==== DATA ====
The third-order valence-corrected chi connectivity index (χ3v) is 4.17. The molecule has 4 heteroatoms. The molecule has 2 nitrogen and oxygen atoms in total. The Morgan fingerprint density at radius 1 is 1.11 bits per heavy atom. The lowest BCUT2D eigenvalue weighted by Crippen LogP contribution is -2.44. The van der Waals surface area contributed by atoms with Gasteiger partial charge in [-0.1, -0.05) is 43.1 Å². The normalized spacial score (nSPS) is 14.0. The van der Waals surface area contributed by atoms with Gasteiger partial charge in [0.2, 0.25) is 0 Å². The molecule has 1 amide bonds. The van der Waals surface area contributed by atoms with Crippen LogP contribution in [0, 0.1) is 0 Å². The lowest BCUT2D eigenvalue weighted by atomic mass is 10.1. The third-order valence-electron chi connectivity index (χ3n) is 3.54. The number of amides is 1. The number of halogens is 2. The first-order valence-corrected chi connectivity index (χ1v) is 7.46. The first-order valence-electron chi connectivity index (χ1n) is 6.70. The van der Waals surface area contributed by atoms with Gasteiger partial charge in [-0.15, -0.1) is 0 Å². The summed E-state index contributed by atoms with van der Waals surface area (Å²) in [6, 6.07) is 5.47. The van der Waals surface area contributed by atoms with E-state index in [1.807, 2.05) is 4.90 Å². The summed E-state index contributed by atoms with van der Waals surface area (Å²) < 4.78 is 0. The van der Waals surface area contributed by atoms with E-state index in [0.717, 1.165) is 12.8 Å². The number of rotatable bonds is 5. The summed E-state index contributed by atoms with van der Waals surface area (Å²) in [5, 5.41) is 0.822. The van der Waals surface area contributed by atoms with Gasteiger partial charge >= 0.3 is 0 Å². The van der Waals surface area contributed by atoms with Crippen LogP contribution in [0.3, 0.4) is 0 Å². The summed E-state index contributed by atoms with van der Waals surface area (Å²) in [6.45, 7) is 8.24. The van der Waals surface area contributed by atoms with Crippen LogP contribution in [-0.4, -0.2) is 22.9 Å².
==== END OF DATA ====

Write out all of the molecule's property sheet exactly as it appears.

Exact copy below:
The third-order valence-corrected chi connectivity index (χ3v) is 4.17. The molecule has 4 heteroatoms. The molecule has 2 nitrogen and oxygen atoms in total. The Morgan fingerprint density at radius 1 is 1.11 bits per heavy atom. The lowest BCUT2D eigenvalue weighted by Crippen LogP contribution is -2.44. The van der Waals surface area contributed by atoms with Gasteiger partial charge in [-0.1, -0.05) is 43.1 Å². The normalized spacial score (nSPS) is 14.0. The van der Waals surface area contributed by atoms with Gasteiger partial charge in [0.2, 0.25) is 0 Å². The molecule has 1 amide bonds. The van der Waals surface area contributed by atoms with Crippen LogP contribution in [0, 0.1) is 0 Å². The lowest BCUT2D eigenvalue weighted by atomic mass is 10.1. The third-order valence-electron chi connectivity index (χ3n) is 3.54. The number of amides is 1. The number of halogens is 2. The first-order valence-corrected chi connectivity index (χ1v) is 7.46. The first-order valence-electron chi connectivity index (χ1n) is 6.70. The van der Waals surface area contributed by atoms with Gasteiger partial charge in [-0.15, -0.1) is 0 Å². The summed E-state index contributed by atoms with van der Waals surface area (Å²) in [6, 6.07) is 5.47. The van der Waals surface area contributed by atoms with E-state index in [1.807, 2.05) is 4.90 Å². The summed E-state index contributed by atoms with van der Waals surface area (Å²) < 4.78 is 0. The van der Waals surface area contributed by atoms with E-state index in [0.717, 1.165) is 12.8 Å². The number of rotatable bonds is 5. The summed E-state index contributed by atoms with van der Waals surface area (Å²) in [5, 5.41) is 0.822. The van der Waals surface area contributed by atoms with Gasteiger partial charge >= 0.3 is 0 Å². The van der Waals surface area contributed by atoms with Crippen LogP contribution in [0.3, 0.4) is 0 Å². The summed E-state index contributed by atoms with van der Waals surface area (Å²) in [6.45, 7) is 8.24. The van der Waals surface area contributed by atoms with Crippen LogP contribution in [-0.4, -0.2) is 22.9 Å².